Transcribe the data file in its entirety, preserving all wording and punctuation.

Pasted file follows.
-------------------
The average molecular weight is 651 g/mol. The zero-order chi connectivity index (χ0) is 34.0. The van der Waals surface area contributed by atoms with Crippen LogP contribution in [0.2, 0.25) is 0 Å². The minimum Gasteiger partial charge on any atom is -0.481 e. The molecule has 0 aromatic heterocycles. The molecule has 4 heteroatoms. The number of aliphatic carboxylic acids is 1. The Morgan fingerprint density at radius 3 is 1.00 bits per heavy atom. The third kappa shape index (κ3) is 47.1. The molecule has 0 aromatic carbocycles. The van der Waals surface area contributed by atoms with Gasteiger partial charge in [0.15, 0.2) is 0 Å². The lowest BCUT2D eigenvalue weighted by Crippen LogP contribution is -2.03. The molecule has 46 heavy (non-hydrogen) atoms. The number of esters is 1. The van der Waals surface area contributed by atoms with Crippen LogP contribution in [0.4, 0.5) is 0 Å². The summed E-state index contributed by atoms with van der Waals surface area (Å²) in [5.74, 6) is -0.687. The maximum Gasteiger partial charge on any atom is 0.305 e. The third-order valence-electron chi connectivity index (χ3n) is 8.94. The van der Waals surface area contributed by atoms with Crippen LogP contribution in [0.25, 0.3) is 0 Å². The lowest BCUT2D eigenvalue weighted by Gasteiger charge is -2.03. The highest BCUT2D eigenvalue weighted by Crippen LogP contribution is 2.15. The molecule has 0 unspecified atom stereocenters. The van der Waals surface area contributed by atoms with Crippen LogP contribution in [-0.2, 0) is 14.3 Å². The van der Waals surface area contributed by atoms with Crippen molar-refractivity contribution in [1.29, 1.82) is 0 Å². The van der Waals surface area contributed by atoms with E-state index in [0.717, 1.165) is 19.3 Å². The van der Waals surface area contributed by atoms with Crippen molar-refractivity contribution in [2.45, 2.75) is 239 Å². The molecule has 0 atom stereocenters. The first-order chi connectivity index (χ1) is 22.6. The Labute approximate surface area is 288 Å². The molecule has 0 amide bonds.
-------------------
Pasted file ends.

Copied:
The average molecular weight is 651 g/mol. The zero-order chi connectivity index (χ0) is 34.0. The van der Waals surface area contributed by atoms with Crippen LogP contribution in [0.2, 0.25) is 0 Å². The minimum Gasteiger partial charge on any atom is -0.481 e. The molecule has 0 aromatic heterocycles. The molecule has 4 heteroatoms. The number of aliphatic carboxylic acids is 1. The Morgan fingerprint density at radius 3 is 1.00 bits per heavy atom. The third kappa shape index (κ3) is 47.1. The molecule has 0 aromatic carbocycles. The van der Waals surface area contributed by atoms with Gasteiger partial charge in [0.15, 0.2) is 0 Å². The lowest BCUT2D eigenvalue weighted by Crippen LogP contribution is -2.03. The molecule has 46 heavy (non-hydrogen) atoms. The number of esters is 1. The van der Waals surface area contributed by atoms with Crippen LogP contribution in [0.4, 0.5) is 0 Å². The summed E-state index contributed by atoms with van der Waals surface area (Å²) in [5.74, 6) is -0.687. The maximum Gasteiger partial charge on any atom is 0.305 e. The third-order valence-electron chi connectivity index (χ3n) is 8.94. The van der Waals surface area contributed by atoms with Crippen LogP contribution in [0.25, 0.3) is 0 Å². The lowest BCUT2D eigenvalue weighted by Gasteiger charge is -2.03. The highest BCUT2D eigenvalue weighted by Crippen LogP contribution is 2.15. The molecule has 0 unspecified atom stereocenters. The van der Waals surface area contributed by atoms with Crippen LogP contribution in [-0.2, 0) is 14.3 Å². The van der Waals surface area contributed by atoms with Crippen molar-refractivity contribution in [1.29, 1.82) is 0 Å². The van der Waals surface area contributed by atoms with E-state index in [0.717, 1.165) is 19.3 Å². The van der Waals surface area contributed by atoms with Crippen molar-refractivity contribution in [2.45, 2.75) is 239 Å². The molecule has 0 atom stereocenters. The first-order chi connectivity index (χ1) is 22.6. The Labute approximate surface area is 288 Å². The molecule has 0 amide bonds.